1. Weapon drops. Removing power weapons from the same point on the map and giving them to the player in weapon drops doesn’t make procuring weapons fun anymore. There is no sense of achievement or possibility when picking up a gravity hammer. Halo’s weapons were one-of-a-kind pieces, now they’re manufactured art prints. Moreover, having plentiful maps with power weapons like snipers created a nail-biting game of cat and mouse, where both teams were perfectly balanced and it was down to skill, not luck or randomness to beat one another. 

2. Custom load outs. This is like giving tennis players different shaped rackets with drastically varying abilities. This destroys the sport; the minimalism and crystal simplicity of the Halo series. 

3. Changing spawn points. In the old Halos, it was all about map control. When you killed players, their hastiness in trying to master the earth was punished by respawning them far away from your controlled territory. Now, people spawn right behind you to give the mass-market player a chance not to feel angry.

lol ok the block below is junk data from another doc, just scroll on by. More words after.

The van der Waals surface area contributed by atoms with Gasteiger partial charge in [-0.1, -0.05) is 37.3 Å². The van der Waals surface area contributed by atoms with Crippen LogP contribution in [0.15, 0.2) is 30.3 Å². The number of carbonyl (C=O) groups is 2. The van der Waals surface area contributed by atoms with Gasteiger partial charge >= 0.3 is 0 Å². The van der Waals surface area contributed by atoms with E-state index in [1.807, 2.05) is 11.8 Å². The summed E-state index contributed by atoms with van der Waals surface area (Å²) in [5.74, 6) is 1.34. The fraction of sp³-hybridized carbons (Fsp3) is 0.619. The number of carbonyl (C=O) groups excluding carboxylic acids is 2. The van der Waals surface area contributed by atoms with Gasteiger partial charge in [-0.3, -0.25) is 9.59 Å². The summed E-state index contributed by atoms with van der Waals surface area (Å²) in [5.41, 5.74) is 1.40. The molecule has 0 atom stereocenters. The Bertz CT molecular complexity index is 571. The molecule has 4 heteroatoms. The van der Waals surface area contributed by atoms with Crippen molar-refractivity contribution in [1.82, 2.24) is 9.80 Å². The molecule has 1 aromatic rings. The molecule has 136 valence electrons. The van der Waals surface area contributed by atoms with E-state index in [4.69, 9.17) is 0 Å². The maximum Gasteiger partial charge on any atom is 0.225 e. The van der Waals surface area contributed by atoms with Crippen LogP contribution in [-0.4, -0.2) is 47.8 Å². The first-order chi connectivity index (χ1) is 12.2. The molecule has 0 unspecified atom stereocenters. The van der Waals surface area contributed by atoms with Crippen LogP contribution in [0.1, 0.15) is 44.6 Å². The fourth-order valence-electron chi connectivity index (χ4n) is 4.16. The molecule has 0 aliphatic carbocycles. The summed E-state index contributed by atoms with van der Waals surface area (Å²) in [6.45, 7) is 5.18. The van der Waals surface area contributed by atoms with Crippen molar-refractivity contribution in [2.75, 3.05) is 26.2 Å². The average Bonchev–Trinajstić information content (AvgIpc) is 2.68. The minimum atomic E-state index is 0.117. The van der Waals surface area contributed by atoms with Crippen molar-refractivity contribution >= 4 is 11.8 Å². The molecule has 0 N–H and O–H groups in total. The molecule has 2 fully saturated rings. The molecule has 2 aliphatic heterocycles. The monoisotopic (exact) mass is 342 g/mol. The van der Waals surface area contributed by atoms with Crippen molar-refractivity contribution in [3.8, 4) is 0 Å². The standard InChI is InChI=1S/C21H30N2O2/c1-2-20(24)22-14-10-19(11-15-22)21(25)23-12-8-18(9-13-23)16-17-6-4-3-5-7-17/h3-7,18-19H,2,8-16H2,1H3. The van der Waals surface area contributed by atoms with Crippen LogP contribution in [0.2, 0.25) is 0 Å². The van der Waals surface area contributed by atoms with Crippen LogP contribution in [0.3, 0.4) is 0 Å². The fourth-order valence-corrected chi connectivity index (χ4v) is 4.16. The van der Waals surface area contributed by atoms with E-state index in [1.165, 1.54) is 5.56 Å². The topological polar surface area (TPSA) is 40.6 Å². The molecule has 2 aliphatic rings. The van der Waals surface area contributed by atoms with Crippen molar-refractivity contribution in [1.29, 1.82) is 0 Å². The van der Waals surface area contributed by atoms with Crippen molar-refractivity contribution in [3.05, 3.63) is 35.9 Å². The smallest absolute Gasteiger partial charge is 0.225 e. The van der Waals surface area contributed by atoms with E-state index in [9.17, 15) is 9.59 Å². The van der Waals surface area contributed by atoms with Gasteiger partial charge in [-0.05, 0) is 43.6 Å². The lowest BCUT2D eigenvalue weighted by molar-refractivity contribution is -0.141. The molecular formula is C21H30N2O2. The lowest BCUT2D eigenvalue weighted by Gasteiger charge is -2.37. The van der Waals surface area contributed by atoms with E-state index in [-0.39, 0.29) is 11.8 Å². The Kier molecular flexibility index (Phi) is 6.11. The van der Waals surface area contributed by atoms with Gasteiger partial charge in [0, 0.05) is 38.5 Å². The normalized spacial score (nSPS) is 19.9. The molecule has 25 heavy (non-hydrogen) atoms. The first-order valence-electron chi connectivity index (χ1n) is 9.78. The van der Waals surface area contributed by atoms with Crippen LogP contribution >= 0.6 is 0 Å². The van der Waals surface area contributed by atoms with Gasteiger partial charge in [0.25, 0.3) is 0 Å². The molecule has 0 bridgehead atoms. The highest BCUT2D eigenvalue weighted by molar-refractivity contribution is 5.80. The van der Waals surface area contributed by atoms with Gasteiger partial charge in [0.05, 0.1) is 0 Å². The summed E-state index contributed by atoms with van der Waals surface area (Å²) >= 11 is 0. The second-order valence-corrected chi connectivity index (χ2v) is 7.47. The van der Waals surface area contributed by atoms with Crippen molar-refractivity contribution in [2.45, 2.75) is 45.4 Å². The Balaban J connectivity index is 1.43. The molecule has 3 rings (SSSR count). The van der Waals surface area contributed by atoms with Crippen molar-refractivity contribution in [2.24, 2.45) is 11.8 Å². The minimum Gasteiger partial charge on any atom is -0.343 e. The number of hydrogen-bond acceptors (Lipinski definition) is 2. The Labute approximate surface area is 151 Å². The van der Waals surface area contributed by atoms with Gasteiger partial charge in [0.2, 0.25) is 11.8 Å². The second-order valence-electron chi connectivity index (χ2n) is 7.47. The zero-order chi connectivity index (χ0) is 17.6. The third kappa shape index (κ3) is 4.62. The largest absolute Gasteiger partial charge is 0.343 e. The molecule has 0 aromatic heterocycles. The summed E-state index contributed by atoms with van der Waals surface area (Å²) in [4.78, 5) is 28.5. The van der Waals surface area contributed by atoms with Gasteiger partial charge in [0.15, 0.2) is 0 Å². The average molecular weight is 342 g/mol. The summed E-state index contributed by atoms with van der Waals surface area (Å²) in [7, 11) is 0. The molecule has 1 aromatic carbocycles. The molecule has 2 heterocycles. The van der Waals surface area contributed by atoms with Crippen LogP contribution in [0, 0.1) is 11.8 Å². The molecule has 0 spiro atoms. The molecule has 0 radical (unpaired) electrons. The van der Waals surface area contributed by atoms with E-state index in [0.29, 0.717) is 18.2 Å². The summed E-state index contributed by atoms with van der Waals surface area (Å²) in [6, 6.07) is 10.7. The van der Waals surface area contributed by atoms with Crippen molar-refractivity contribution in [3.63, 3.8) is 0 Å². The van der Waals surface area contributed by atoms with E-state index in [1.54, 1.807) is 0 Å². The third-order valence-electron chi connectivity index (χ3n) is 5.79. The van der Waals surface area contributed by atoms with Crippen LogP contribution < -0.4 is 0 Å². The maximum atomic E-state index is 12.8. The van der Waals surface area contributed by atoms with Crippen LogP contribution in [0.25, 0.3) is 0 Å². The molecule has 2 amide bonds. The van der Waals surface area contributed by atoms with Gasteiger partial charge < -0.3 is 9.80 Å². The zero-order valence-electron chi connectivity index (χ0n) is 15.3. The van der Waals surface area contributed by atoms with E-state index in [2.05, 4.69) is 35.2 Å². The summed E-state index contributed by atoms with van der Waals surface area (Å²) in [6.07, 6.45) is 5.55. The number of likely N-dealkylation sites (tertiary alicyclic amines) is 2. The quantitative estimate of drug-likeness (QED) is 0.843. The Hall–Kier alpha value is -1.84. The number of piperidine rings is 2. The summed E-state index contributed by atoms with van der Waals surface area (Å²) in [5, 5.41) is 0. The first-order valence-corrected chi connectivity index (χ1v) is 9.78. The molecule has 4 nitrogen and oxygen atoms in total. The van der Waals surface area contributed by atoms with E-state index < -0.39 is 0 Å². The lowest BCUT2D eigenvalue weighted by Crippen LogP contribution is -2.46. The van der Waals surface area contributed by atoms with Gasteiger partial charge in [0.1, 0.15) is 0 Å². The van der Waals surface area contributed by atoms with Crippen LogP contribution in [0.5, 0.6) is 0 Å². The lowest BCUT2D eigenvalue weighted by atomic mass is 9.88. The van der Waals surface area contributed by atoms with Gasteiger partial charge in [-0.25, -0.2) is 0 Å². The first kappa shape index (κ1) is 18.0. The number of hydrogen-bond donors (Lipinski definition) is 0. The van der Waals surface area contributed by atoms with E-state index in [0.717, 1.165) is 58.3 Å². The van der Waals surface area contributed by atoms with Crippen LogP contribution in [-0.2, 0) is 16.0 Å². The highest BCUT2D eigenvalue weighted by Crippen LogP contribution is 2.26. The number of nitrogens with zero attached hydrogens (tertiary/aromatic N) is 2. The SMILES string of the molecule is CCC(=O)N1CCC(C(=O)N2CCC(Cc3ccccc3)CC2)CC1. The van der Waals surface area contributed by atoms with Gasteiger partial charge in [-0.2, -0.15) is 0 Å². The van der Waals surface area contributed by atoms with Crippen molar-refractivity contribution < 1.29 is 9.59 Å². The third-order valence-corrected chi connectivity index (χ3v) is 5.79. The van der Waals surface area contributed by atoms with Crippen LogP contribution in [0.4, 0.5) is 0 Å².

4. Instant respawns. This totally destroys the delicate dynamic of Halo we all took for granted; the little breathers that let things sink in. The peaks and troughs of battle are gone. Waiting 3 seconds before a respawn gave you a chance to chew on your death; to feel something; to plan something; to scream at the screen and squeeze the pad itching for revenge. Now it’s just go, go, go, go, shoot, shoot, shoot, shoot, die, die, die, die; finish. Instant respawns are comparable to song sections with no breaks or edits made by rookie music producers. These songs just go on and on and on. Your ears get tired.

[Instant respawns also killed tea-bag culture. I don’t care what anyone says … killing someone and majestically tea-bagging them in Halo was one of the funnest things I’ve done since discovering my penis. You can’t see this anymore because of instant respawns.]